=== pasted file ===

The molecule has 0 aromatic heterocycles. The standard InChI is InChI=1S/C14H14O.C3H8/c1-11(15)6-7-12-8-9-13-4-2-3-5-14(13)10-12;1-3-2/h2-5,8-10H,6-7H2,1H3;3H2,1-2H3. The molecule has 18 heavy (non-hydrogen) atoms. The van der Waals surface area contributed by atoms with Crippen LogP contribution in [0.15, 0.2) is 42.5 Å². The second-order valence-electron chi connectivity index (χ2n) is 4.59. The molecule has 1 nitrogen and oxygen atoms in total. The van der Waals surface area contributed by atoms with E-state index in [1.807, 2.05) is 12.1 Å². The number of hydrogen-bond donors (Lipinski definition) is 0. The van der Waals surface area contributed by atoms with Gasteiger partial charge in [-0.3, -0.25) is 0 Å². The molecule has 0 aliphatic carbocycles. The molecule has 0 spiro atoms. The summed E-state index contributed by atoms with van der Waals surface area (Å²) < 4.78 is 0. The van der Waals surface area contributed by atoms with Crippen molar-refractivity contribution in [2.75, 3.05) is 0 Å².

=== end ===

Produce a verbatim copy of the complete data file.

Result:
The molecule has 0 aromatic heterocycles. The standard InChI is InChI=1S/C14H14O.C3H8/c1-11(15)6-7-12-8-9-13-4-2-3-5-14(13)10-12;1-3-2/h2-5,8-10H,6-7H2,1H3;3H2,1-2H3. The molecule has 18 heavy (non-hydrogen) atoms. The van der Waals surface area contributed by atoms with Crippen LogP contribution in [0.15, 0.2) is 42.5 Å². The second-order valence-electron chi connectivity index (χ2n) is 4.59. The molecule has 1 nitrogen and oxygen atoms in total. The van der Waals surface area contributed by atoms with E-state index in [1.807, 2.05) is 12.1 Å². The number of hydrogen-bond donors (Lipinski definition) is 0. The van der Waals surface area contributed by atoms with Gasteiger partial charge in [-0.3, -0.25) is 0 Å². The molecule has 0 aliphatic carbocycles. The molecule has 0 spiro atoms. The summed E-state index contributed by atoms with van der Waals surface area (Å²) < 4.78 is 0. The van der Waals surface area contributed by atoms with Crippen molar-refractivity contribution in [2.75, 3.05) is 0 Å².